Petra by Night – Petra, Jordan

I surveyed the countryside as we sped towards Petra. The mountains were less like serrated knives cutting the sky and more gently rounded spoons. Just big rocky ones that went on forever. I have to say there was not much green at all. It was brown and reddish sand, stone and rock though not much else. But against the crystal blue sky the shades of earth matched in perfect harmony.

On my right, Ruba gazed dreamily out the window, completely in her own world. To my left Fatimah was sleeping peacefully, empty chocolate bar wrapper still gripped in her tiny hands. I listened to Ban and Lana speaking softly in Arabic up front, trying to guess the context of the conversation. I was piecing together the occasional English word and would ask them when I thought I was on the right track. They seemed to be impressed with my eagerness to understand.

I thought it was interesting when we stopped to ask for directions at the police station and they invited us in for lunch. We politely declined but I did wonder what they would have served us, at the police station. I commented on how chivalrous men can be and one of the girls made the accurate observation that many of the male persuasion just like to “seem” that way.

We rounded many twists and turns finally coming upon the city of Petra. It wasn’t a modern town by any stretch of the imagination. The buildings were mostly made of cement and were stacked along the mountain side. There were herds of goats being guided by a boy with a stick right down the middle of the highway. We also passed a donkey who had his head poked into a cornerstore. I realized after I looked closer that the child who held the end of the rope was perusing inside.

We did a bit of exploration and finally decided that I would come with the girls to the Bedouin camp they had prebooked. Seven Wonders Camp was out of the town in the open desert near Little Petra. We had to go through quite a rough road but that was no problem for Ban, our excellent driver, who I had fondly dubbed Auto-Bahn.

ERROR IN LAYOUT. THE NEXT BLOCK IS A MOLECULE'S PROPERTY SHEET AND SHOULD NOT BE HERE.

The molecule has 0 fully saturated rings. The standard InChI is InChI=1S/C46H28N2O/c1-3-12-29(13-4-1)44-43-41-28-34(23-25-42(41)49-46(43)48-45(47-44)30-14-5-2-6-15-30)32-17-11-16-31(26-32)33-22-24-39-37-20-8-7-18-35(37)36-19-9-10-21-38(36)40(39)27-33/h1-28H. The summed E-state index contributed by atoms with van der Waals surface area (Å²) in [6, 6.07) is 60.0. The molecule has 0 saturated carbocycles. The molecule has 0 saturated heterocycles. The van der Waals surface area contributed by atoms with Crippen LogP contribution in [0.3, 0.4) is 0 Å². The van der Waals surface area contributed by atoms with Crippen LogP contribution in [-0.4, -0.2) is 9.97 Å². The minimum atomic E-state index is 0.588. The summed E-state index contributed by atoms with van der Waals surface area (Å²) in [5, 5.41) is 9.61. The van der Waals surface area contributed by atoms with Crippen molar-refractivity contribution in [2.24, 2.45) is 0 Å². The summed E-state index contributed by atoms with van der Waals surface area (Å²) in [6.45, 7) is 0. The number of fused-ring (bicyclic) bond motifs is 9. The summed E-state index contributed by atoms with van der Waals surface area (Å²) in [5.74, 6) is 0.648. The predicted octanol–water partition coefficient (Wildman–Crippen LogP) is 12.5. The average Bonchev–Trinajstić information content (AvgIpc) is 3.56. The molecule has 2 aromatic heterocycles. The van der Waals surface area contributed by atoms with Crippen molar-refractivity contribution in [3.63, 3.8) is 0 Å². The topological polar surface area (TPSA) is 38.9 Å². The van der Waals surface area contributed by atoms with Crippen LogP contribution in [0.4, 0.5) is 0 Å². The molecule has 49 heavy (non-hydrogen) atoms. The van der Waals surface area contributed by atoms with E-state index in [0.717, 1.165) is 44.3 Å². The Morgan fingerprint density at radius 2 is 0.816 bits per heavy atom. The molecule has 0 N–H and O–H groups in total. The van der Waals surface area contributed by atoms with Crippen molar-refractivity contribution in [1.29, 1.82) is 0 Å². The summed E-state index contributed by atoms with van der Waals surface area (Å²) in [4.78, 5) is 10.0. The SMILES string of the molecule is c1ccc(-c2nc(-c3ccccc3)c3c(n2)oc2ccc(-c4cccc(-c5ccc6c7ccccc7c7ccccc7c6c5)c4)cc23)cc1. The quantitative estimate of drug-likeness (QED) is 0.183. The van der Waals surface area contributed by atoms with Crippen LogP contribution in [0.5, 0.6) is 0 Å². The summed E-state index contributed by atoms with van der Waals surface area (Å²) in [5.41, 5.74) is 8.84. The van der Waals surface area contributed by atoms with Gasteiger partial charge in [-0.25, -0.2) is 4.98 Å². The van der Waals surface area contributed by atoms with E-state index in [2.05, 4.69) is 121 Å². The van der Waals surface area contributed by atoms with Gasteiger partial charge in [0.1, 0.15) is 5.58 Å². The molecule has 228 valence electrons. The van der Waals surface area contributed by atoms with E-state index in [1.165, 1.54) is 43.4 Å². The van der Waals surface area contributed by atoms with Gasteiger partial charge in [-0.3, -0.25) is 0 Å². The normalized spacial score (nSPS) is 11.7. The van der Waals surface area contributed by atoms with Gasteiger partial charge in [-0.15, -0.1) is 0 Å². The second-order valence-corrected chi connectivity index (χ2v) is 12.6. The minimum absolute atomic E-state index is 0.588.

Once we arrived, I was immediately enchanted by the people, the location, and the facilities. We each got our own charming little tents which were lined up side by side into something of a village. Inside there were well made beds complete with a white mozzie net which was useless in this season but pretty all the same. There was a small electric lantern and some candles which cast a romantic warm glow within the heavy canvas shelter. It was a cozy little camp and it didn’t take long to realize that we were some of the only guests that night. The other two happened to be two other women who were also traveling alone.

The seven of us drank tea in the tent while we warmed ourselves in front of the fire. Stories flew around and books were recommended. I suggested that we could have a very interesting book club between the few of us, the bookworms were were. Several of us happened to be writers as well so we all had more in common than we realized.

We ate a satisfying dinner of BBQ chicken, salads, veggies and pitas. The whole staff serving us and taking care of us seemed to be male. I flirted shamelessly with the little 6 and 10 year old brothers that were in charge of manning the buffet table. They giggled shyly and practiced their English with me giving me permission to practice my very limited Arabic right back.